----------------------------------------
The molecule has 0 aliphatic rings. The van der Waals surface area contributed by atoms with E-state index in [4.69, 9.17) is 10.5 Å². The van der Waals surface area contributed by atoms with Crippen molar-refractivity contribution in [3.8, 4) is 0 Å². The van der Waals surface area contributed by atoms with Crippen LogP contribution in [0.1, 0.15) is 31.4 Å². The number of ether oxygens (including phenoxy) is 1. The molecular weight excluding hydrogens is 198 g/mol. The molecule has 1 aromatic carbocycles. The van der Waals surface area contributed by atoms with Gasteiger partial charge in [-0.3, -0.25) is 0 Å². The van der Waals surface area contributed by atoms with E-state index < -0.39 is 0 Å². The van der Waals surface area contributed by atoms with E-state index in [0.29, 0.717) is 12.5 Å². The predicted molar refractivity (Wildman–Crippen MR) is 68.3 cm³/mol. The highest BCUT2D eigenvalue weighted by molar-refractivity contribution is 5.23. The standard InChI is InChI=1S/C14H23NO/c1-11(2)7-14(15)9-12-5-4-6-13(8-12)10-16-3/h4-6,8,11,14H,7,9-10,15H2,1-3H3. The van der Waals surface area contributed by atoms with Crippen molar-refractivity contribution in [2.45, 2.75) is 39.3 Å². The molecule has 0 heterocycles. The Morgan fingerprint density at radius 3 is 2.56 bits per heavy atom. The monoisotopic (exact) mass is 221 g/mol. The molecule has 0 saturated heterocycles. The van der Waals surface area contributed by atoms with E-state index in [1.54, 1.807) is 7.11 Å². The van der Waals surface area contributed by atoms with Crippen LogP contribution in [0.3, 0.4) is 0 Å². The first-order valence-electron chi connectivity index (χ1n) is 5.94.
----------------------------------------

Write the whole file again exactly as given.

The molecule has 0 aliphatic rings. The van der Waals surface area contributed by atoms with E-state index in [4.69, 9.17) is 10.5 Å². The van der Waals surface area contributed by atoms with Crippen molar-refractivity contribution in [3.8, 4) is 0 Å². The van der Waals surface area contributed by atoms with Crippen LogP contribution in [0.1, 0.15) is 31.4 Å². The number of ether oxygens (including phenoxy) is 1. The molecular weight excluding hydrogens is 198 g/mol. The molecule has 1 aromatic carbocycles. The van der Waals surface area contributed by atoms with Gasteiger partial charge in [-0.3, -0.25) is 0 Å². The van der Waals surface area contributed by atoms with E-state index < -0.39 is 0 Å². The van der Waals surface area contributed by atoms with E-state index in [0.29, 0.717) is 12.5 Å². The predicted molar refractivity (Wildman–Crippen MR) is 68.3 cm³/mol. The highest BCUT2D eigenvalue weighted by molar-refractivity contribution is 5.23. The standard InChI is InChI=1S/C14H23NO/c1-11(2)7-14(15)9-12-5-4-6-13(8-12)10-16-3/h4-6,8,11,14H,7,9-10,15H2,1-3H3. The van der Waals surface area contributed by atoms with Crippen molar-refractivity contribution in [2.45, 2.75) is 39.3 Å². The molecule has 0 heterocycles. The Morgan fingerprint density at radius 3 is 2.56 bits per heavy atom. The monoisotopic (exact) mass is 221 g/mol. The molecule has 0 saturated heterocycles. The van der Waals surface area contributed by atoms with E-state index in [1.54, 1.807) is 7.11 Å². The van der Waals surface area contributed by atoms with Crippen LogP contribution in [0.3, 0.4) is 0 Å². The first-order valence-electron chi connectivity index (χ1n) is 5.94.